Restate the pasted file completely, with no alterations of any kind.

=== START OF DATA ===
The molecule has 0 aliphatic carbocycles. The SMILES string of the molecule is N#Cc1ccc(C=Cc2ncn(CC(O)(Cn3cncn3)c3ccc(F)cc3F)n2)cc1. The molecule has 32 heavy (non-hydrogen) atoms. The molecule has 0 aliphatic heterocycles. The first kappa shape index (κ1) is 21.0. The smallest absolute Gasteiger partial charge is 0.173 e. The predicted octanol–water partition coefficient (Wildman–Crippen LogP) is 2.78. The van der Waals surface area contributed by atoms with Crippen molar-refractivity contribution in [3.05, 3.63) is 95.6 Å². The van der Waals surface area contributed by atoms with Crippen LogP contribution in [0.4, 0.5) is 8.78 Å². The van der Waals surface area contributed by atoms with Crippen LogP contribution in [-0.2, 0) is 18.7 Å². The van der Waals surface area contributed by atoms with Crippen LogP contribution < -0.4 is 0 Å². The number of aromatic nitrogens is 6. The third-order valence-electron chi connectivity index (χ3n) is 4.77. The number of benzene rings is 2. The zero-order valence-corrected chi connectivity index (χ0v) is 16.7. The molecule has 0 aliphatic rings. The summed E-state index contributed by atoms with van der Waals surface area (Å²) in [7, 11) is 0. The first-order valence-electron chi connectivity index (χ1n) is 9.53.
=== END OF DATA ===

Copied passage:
The molecule has 0 aliphatic carbocycles. The SMILES string of the molecule is N#Cc1ccc(C=Cc2ncn(CC(O)(Cn3cncn3)c3ccc(F)cc3F)n2)cc1. The molecule has 32 heavy (non-hydrogen) atoms. The molecule has 0 aliphatic heterocycles. The first kappa shape index (κ1) is 21.0. The smallest absolute Gasteiger partial charge is 0.173 e. The predicted octanol–water partition coefficient (Wildman–Crippen LogP) is 2.78. The van der Waals surface area contributed by atoms with Crippen molar-refractivity contribution in [3.05, 3.63) is 95.6 Å². The van der Waals surface area contributed by atoms with Crippen LogP contribution in [0.4, 0.5) is 8.78 Å². The van der Waals surface area contributed by atoms with Crippen LogP contribution in [-0.2, 0) is 18.7 Å². The van der Waals surface area contributed by atoms with Crippen LogP contribution < -0.4 is 0 Å². The number of aromatic nitrogens is 6. The third-order valence-electron chi connectivity index (χ3n) is 4.77. The number of benzene rings is 2. The zero-order valence-corrected chi connectivity index (χ0v) is 16.7. The molecule has 0 aliphatic rings. The summed E-state index contributed by atoms with van der Waals surface area (Å²) in [7, 11) is 0. The first-order valence-electron chi connectivity index (χ1n) is 9.53.